The advent of electricity (technology) not only affected families internally, but it also affected social conditions, on-going economic change, new political trends, and cultural shifts over time. There was a revolution driven by technological, political, and economic services that changed the structures and practices that make up society. The development of electricity and new communication technologies transformed the way society socialized and communicated with one another.
The American era of modernization and the commercial era the followed produced a strong division between economic classes, ethnic groups and other racial divisions in America; such as those expressed in its economic, social and political events. In the 19th century the ruling classes were omnipotent while the working class was numerous and very poor. The social divide was extremely clear. Those in the position of power wanted to keep the power and new technologies amongst them selves. Marvin states, "Asymmetrics of dress, manner, and class that identified outsiders and were immediately obvious in face-to-face exchange were disturbingly invisible by telephone and telegraph, and therefore problematic and dangerous" (86). The elite of 19th Century wanted to keep the telephone to them selves because God forbid the common person get a hold of it, which would surely upset the hierarchy in class and status. Around the 1880's, the telephone was still a new idea and was regarded as a technology for the elites. But then the lower class also wanted usage of the technology and so the telephone became self-governing. There were social conflicts due to this because it was said that telephone was only needed by important people for example, doctors and businessmen. But in 1920s and 1930s, telephone evolved from being an object for the elite to being an object for everyone. Today the telephone has become more than a extravagance or a convenience; it has become essential to mans existence.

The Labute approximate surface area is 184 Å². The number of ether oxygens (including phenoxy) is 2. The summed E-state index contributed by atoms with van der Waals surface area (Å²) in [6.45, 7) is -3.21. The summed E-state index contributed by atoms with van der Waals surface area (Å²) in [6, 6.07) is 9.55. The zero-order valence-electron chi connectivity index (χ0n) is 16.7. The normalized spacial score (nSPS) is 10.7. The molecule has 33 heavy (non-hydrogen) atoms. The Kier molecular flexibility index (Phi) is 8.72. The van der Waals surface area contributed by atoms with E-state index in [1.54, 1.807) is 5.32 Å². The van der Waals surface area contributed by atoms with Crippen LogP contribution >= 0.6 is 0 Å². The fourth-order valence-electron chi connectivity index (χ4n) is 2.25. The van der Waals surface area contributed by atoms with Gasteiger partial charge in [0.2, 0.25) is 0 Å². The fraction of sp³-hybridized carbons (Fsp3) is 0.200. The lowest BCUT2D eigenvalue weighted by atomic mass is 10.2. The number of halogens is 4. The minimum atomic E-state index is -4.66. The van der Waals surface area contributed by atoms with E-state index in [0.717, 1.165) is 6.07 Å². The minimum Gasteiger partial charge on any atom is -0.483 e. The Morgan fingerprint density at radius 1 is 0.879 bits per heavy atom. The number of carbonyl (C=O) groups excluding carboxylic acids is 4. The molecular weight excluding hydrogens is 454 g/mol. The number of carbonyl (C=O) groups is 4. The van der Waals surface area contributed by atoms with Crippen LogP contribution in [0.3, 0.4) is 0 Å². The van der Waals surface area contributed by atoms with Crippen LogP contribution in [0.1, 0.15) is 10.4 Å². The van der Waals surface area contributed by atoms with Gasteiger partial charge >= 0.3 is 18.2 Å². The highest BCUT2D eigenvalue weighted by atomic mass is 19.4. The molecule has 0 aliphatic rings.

In the 19th Century, society was divided into three separate classes: The upper class, middle class, and the lower class. The upper classes were the individuals with money and power. The middle class was made up of factory owners, bankers, shopkeepers, merchants, lawyers, engineers, and other experts, in addition to some clergymen. The poor were also seen as the working class which included laborers and the poor also consisted or those that didn't work and was receiving some sort of charity or welfare. The world of the upper class was so entirely different from that of the lower class that among the wealthy, there was little understanding for the poor. Because there was little understanding, there was often little compassion, and rarely any really significant attempts to make the lives of the lower class any more agreeable. Eventually, most people were granted access to the telephone but it was no longer viewed as a luxury.
Those with little social power were considered outsiders and they were made fun of because they lacked the basic knowledge of how the telephone and electricity worked. There were some that didn't even know how to turn the lights off. The people that were in positions of power and authority couldn't fathom common people having use of these amenities. Even the people responsible for electricity were seen on a lower level then society's elite. The looked to the experts to maintain and repair technology, but didn't consider them on their level. Women were at a severe disadvantage because they weren't allowed to work out side of the house. When the telephone came along, they were sent off to become telephone operators.
Marvin also suggests that implementation of new technologies begins in documentary (or in virtual) reality with wild projections of massive transformation by futurologists and with descriptions of high hopes for the realization of widespread social and economic reform, and end up in actual reality with failed predictions and quashed hopes....
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